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Council votes to let city workers use paid leave to escape domestic abuse

Emily Hunt for WXXI News

City of Rochester employees seeking to escape domestic violence would get paid leave under legislation approved Tuesday by City Council.

City Council unanimously passed the bill, which would allow employees to use accrued paid time off to seek shelter, attend court proceedings, receive medical care, and find counseling or any other needed service related to addressing domestic violence. Additionally, employees who do not have paid time off would be allowed to take unpaid leave, with a guarantee their job would be waiting when they return.

Employees would be able to take leave to seek services and they won’t have to explain the situation until they return to work.

The bill was inspired by Westchester County’s Safe Time Leave Law. The Rochester bill goes a step further by also allowing employees to take paid leave to attend to immediate family members escaping domestic violence.

Domestic violence survivors spoke out in support of the bill prior to the vote. Bonita Tenzie-Kelley held up a white sheet of printer paper to her webcam, a smiley face sketched on the front.

“It’s hard to go to work with a smile on your face, sometimes you have to tell your co-workers what you’re going through,” Tenzie-Kelly said through tears. “It’s just hard, and I can imagine people still coming into work with that smile on their face.”

Survivors said the bill would ensure financial stability when someone is going through a traumatic experience. It could also encourage victims to take the steps needed to get out of an abusive situation.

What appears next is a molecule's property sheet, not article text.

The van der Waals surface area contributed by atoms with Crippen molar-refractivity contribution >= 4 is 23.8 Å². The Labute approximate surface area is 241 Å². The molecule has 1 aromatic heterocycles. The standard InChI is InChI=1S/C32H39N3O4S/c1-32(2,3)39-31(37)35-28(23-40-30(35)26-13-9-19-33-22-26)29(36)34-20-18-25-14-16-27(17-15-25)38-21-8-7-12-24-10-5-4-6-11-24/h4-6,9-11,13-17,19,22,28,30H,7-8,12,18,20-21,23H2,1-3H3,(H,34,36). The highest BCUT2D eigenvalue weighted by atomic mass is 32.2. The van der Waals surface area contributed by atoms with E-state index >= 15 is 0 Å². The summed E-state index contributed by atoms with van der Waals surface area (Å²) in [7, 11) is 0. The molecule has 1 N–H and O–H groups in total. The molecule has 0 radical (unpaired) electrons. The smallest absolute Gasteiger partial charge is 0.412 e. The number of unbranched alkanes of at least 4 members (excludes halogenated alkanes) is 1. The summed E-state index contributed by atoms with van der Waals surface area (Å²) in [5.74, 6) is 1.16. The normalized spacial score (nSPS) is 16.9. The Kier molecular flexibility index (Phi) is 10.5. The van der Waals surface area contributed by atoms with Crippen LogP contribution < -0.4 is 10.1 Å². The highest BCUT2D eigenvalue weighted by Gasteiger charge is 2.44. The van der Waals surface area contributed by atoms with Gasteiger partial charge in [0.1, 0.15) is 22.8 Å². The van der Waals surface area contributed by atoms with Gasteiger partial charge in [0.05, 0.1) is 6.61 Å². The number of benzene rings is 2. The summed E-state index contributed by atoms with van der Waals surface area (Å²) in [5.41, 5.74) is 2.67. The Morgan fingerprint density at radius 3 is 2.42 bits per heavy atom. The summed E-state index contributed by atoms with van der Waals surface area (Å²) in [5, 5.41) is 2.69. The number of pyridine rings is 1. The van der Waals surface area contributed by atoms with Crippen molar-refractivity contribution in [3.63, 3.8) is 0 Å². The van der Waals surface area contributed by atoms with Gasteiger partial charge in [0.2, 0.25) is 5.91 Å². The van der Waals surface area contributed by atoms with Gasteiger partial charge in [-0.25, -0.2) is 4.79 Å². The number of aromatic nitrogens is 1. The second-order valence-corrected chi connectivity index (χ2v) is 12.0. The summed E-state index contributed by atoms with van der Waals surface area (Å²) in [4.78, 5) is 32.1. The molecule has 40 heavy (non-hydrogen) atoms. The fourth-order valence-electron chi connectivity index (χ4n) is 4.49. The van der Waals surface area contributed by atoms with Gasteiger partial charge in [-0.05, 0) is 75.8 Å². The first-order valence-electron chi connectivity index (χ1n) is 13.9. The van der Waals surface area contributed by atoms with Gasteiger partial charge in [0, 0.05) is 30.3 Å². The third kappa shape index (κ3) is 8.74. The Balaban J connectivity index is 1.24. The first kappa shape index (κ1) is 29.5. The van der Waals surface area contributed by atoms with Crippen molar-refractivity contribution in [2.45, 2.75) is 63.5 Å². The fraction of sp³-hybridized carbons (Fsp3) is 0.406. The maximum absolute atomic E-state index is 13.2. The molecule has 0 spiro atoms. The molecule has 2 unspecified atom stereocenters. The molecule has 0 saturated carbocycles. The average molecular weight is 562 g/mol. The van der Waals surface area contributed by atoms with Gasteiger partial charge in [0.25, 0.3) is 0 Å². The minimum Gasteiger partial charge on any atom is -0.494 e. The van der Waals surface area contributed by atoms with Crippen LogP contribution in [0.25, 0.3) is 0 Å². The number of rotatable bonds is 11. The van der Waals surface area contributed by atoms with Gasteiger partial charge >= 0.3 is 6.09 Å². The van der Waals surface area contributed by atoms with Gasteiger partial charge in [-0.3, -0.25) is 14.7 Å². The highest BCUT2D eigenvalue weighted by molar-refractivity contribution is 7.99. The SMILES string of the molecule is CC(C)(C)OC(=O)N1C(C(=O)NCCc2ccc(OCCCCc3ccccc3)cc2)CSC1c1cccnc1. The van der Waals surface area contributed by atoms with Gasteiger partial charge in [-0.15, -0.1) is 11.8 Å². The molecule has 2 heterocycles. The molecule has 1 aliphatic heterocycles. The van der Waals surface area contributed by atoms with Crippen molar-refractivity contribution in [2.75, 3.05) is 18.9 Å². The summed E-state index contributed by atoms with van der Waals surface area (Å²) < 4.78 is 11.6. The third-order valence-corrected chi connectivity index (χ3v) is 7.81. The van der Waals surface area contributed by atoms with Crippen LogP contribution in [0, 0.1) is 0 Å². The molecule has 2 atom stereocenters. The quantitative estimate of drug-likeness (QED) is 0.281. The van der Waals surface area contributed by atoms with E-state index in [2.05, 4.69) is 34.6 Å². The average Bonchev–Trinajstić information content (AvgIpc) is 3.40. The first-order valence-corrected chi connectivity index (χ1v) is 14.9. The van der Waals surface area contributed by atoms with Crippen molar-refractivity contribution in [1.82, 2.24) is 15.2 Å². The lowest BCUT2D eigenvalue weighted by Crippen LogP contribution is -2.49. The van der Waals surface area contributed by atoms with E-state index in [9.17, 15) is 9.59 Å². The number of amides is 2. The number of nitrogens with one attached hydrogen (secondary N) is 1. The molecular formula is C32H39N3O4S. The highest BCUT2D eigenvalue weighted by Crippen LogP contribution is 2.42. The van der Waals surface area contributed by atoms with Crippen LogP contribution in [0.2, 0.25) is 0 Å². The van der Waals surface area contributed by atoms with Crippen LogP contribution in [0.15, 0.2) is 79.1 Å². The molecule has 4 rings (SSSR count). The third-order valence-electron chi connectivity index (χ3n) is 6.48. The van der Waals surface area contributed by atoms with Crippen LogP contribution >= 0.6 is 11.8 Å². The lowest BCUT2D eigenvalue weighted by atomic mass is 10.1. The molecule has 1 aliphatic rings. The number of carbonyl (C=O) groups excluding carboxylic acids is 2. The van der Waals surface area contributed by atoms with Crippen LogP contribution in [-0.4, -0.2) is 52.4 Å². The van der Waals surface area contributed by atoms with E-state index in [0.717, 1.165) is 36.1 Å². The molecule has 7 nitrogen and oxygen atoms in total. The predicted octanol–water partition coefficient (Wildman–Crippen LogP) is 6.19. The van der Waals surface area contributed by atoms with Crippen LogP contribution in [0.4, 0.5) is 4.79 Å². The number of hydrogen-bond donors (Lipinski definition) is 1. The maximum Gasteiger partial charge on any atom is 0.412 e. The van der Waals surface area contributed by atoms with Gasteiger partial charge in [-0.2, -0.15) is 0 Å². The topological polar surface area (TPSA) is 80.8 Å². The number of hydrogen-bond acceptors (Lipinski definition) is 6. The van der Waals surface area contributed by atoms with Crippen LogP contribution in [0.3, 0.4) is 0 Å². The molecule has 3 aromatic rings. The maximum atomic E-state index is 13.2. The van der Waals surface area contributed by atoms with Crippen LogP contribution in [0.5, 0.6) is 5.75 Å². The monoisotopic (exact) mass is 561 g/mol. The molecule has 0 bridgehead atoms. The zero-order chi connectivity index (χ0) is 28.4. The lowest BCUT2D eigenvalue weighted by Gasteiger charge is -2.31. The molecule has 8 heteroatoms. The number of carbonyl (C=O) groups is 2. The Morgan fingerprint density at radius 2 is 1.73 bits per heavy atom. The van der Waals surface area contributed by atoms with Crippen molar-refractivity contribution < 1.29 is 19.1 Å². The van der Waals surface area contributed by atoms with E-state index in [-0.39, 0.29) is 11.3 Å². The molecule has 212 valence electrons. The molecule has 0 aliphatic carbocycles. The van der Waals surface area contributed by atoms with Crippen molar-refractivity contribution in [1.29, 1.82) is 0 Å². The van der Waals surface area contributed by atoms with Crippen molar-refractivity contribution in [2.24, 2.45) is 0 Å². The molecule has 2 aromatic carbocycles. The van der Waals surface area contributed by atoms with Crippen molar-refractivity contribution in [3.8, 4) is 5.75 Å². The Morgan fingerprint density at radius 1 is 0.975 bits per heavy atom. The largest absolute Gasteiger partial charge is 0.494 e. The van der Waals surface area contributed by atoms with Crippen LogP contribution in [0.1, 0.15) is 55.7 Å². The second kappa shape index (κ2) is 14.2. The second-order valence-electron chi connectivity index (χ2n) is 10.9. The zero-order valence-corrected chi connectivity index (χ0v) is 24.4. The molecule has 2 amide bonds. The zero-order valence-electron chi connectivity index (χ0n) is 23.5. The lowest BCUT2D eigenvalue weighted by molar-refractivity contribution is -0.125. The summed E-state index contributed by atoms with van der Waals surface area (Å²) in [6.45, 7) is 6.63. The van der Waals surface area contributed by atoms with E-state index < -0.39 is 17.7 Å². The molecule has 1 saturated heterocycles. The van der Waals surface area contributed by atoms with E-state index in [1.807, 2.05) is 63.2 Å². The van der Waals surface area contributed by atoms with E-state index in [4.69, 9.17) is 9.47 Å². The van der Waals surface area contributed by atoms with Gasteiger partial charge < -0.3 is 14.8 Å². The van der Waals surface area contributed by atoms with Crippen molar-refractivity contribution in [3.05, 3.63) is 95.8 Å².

Maisha Beard-Johnson, who survived a childhood with an alcoholic father who regularly abused her mother, said a bill like this could have saved much pain in her own life.

“I believe, in my heart of hearts, that if my mother had the opportunity to use paid time off to seek legal counsel, to seek shelter, or to receive mental and/or medical health care without the risk of losing her job, and without my father’s knowledge, we could have escaped the abuse long before we did,” Beard-Johnson said.

The bill was introduced by Mayor Lovely Warren and City Council Vice President Willie Lightfoot. It is the first piece of legislation introduced by Lightfoot in his time on Council.

The bill was prompted partially by a spike in domestic violence across New York during the COVID-19 pandemic. In a recent report, the New York State Domestic and Sexual Violence Hotline noted that the number of calls it received in April was up by 33% compared to April 2019, and admittance to shelters increased by just under 20 percent.

Lightfoot emphasized that the bill would protect all employees, regardless of sex and domestic situation. He added that he was proud that his first piece of legislation would protect city employees.

“I’m hoping this is a tool that can help people get the help that they need,” Lightfoot said.

Gino Fanelli is a CITY staff writer. He can be reached at